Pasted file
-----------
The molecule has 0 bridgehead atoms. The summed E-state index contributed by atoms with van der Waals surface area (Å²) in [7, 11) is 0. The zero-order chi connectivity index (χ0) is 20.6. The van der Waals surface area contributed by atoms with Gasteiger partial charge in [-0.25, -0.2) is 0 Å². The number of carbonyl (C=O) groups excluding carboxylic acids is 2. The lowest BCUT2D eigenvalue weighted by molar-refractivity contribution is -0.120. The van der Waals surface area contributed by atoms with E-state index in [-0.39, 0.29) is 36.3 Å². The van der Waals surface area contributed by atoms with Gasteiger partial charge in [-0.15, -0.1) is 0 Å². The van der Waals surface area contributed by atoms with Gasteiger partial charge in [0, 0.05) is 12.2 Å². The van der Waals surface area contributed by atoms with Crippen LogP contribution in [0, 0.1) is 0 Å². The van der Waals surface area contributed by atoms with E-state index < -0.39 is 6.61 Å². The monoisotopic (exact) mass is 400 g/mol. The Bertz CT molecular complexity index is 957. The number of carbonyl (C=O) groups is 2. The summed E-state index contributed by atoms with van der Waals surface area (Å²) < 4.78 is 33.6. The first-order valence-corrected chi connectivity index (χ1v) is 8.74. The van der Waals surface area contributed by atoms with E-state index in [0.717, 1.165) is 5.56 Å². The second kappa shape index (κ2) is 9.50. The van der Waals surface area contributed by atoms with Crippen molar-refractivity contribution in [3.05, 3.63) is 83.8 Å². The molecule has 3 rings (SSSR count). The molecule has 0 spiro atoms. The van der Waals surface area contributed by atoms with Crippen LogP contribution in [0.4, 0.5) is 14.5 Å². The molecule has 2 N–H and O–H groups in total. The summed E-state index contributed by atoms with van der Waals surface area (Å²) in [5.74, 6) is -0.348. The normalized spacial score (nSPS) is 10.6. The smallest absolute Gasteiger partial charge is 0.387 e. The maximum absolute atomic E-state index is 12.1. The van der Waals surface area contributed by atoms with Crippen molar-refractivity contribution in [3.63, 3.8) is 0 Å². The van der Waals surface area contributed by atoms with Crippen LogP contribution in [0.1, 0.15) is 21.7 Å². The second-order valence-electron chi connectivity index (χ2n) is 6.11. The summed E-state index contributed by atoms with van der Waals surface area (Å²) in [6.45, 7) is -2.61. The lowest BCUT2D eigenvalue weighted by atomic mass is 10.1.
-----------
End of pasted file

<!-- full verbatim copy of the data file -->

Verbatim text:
The molecule has 0 bridgehead atoms. The summed E-state index contributed by atoms with van der Waals surface area (Å²) in [7, 11) is 0. The zero-order chi connectivity index (χ0) is 20.6. The van der Waals surface area contributed by atoms with Gasteiger partial charge in [-0.25, -0.2) is 0 Å². The number of carbonyl (C=O) groups excluding carboxylic acids is 2. The lowest BCUT2D eigenvalue weighted by molar-refractivity contribution is -0.120. The van der Waals surface area contributed by atoms with E-state index in [-0.39, 0.29) is 36.3 Å². The van der Waals surface area contributed by atoms with Gasteiger partial charge in [-0.15, -0.1) is 0 Å². The van der Waals surface area contributed by atoms with Gasteiger partial charge in [0, 0.05) is 12.2 Å². The van der Waals surface area contributed by atoms with Crippen LogP contribution in [0, 0.1) is 0 Å². The van der Waals surface area contributed by atoms with E-state index < -0.39 is 6.61 Å². The monoisotopic (exact) mass is 400 g/mol. The Bertz CT molecular complexity index is 957. The number of carbonyl (C=O) groups is 2. The summed E-state index contributed by atoms with van der Waals surface area (Å²) < 4.78 is 33.6. The first-order valence-corrected chi connectivity index (χ1v) is 8.74. The van der Waals surface area contributed by atoms with E-state index in [0.717, 1.165) is 5.56 Å². The second kappa shape index (κ2) is 9.50. The van der Waals surface area contributed by atoms with Crippen molar-refractivity contribution in [3.05, 3.63) is 83.8 Å². The molecule has 3 rings (SSSR count). The molecule has 0 spiro atoms. The van der Waals surface area contributed by atoms with Crippen LogP contribution in [0.4, 0.5) is 14.5 Å². The molecule has 2 N–H and O–H groups in total. The summed E-state index contributed by atoms with van der Waals surface area (Å²) in [5.74, 6) is -0.348. The normalized spacial score (nSPS) is 10.6. The smallest absolute Gasteiger partial charge is 0.387 e. The maximum absolute atomic E-state index is 12.1. The van der Waals surface area contributed by atoms with Crippen molar-refractivity contribution in [3.63, 3.8) is 0 Å². The van der Waals surface area contributed by atoms with Crippen LogP contribution in [0.1, 0.15) is 21.7 Å². The second-order valence-electron chi connectivity index (χ2n) is 6.11. The summed E-state index contributed by atoms with van der Waals surface area (Å²) in [6.45, 7) is -2.61. The lowest BCUT2D eigenvalue weighted by atomic mass is 10.1.